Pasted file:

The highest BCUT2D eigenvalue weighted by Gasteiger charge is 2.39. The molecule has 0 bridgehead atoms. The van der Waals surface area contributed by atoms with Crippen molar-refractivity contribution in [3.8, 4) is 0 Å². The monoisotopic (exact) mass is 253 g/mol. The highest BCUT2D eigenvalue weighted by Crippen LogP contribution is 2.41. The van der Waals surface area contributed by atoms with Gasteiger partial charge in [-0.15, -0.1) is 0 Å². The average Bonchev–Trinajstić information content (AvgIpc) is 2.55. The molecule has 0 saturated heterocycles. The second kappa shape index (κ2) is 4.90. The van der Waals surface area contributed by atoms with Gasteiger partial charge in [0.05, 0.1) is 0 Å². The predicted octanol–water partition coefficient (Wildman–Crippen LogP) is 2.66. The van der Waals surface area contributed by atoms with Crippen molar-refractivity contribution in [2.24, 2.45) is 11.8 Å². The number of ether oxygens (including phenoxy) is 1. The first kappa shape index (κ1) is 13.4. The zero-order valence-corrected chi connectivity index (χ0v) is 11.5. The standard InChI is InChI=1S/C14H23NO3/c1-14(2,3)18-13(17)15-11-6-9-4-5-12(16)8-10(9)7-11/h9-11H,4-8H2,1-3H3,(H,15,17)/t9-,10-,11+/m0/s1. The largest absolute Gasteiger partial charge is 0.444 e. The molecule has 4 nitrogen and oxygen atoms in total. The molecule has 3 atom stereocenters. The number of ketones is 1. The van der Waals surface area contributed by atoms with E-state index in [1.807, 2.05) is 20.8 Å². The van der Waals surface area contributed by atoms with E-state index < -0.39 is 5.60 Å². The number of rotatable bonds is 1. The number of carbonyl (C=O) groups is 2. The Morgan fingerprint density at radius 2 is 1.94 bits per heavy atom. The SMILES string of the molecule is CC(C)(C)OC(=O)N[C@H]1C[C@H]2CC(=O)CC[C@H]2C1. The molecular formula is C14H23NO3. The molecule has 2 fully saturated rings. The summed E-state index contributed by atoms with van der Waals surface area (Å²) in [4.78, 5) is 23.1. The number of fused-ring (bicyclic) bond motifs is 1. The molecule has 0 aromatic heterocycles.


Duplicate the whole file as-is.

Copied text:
The highest BCUT2D eigenvalue weighted by Gasteiger charge is 2.39. The molecule has 0 bridgehead atoms. The van der Waals surface area contributed by atoms with Crippen molar-refractivity contribution in [3.8, 4) is 0 Å². The monoisotopic (exact) mass is 253 g/mol. The highest BCUT2D eigenvalue weighted by Crippen LogP contribution is 2.41. The van der Waals surface area contributed by atoms with Gasteiger partial charge in [-0.15, -0.1) is 0 Å². The average Bonchev–Trinajstić information content (AvgIpc) is 2.55. The molecule has 0 saturated heterocycles. The second kappa shape index (κ2) is 4.90. The van der Waals surface area contributed by atoms with Gasteiger partial charge in [0.05, 0.1) is 0 Å². The predicted octanol–water partition coefficient (Wildman–Crippen LogP) is 2.66. The van der Waals surface area contributed by atoms with Crippen molar-refractivity contribution in [2.24, 2.45) is 11.8 Å². The number of ether oxygens (including phenoxy) is 1. The first kappa shape index (κ1) is 13.4. The zero-order valence-corrected chi connectivity index (χ0v) is 11.5. The standard InChI is InChI=1S/C14H23NO3/c1-14(2,3)18-13(17)15-11-6-9-4-5-12(16)8-10(9)7-11/h9-11H,4-8H2,1-3H3,(H,15,17)/t9-,10-,11+/m0/s1. The largest absolute Gasteiger partial charge is 0.444 e. The molecule has 4 nitrogen and oxygen atoms in total. The molecule has 3 atom stereocenters. The number of ketones is 1. The van der Waals surface area contributed by atoms with E-state index in [1.807, 2.05) is 20.8 Å². The van der Waals surface area contributed by atoms with E-state index < -0.39 is 5.60 Å². The number of rotatable bonds is 1. The number of carbonyl (C=O) groups is 2. The Morgan fingerprint density at radius 2 is 1.94 bits per heavy atom. The SMILES string of the molecule is CC(C)(C)OC(=O)N[C@H]1C[C@H]2CC(=O)CC[C@H]2C1. The molecular formula is C14H23NO3. The molecule has 2 fully saturated rings. The summed E-state index contributed by atoms with van der Waals surface area (Å²) in [4.78, 5) is 23.1. The number of fused-ring (bicyclic) bond motifs is 1. The molecule has 0 aromatic heterocycles.